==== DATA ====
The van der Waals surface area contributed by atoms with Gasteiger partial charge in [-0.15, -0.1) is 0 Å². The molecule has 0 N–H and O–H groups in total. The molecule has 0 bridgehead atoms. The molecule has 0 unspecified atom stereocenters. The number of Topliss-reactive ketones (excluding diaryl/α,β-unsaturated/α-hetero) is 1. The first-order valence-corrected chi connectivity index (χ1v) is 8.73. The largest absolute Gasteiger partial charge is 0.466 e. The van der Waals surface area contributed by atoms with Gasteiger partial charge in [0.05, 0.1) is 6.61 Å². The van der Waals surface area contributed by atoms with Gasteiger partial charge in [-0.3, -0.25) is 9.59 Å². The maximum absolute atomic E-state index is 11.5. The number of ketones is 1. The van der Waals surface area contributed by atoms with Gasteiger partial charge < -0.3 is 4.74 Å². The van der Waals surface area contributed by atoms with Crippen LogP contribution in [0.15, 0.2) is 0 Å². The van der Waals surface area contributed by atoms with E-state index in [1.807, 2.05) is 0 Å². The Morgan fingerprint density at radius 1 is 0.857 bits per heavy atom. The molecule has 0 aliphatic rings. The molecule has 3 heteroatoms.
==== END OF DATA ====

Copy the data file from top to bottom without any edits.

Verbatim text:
The van der Waals surface area contributed by atoms with Gasteiger partial charge in [-0.15, -0.1) is 0 Å². The molecule has 0 N–H and O–H groups in total. The molecule has 0 bridgehead atoms. The molecule has 0 unspecified atom stereocenters. The number of Topliss-reactive ketones (excluding diaryl/α,β-unsaturated/α-hetero) is 1. The first-order valence-corrected chi connectivity index (χ1v) is 8.73. The largest absolute Gasteiger partial charge is 0.466 e. The van der Waals surface area contributed by atoms with Gasteiger partial charge in [0.05, 0.1) is 6.61 Å². The van der Waals surface area contributed by atoms with Gasteiger partial charge in [-0.3, -0.25) is 9.59 Å². The maximum absolute atomic E-state index is 11.5. The number of ketones is 1. The van der Waals surface area contributed by atoms with Gasteiger partial charge < -0.3 is 4.74 Å². The van der Waals surface area contributed by atoms with Crippen LogP contribution in [0.15, 0.2) is 0 Å². The van der Waals surface area contributed by atoms with E-state index in [1.807, 2.05) is 0 Å². The Morgan fingerprint density at radius 1 is 0.857 bits per heavy atom. The molecule has 0 aliphatic rings. The molecule has 3 heteroatoms.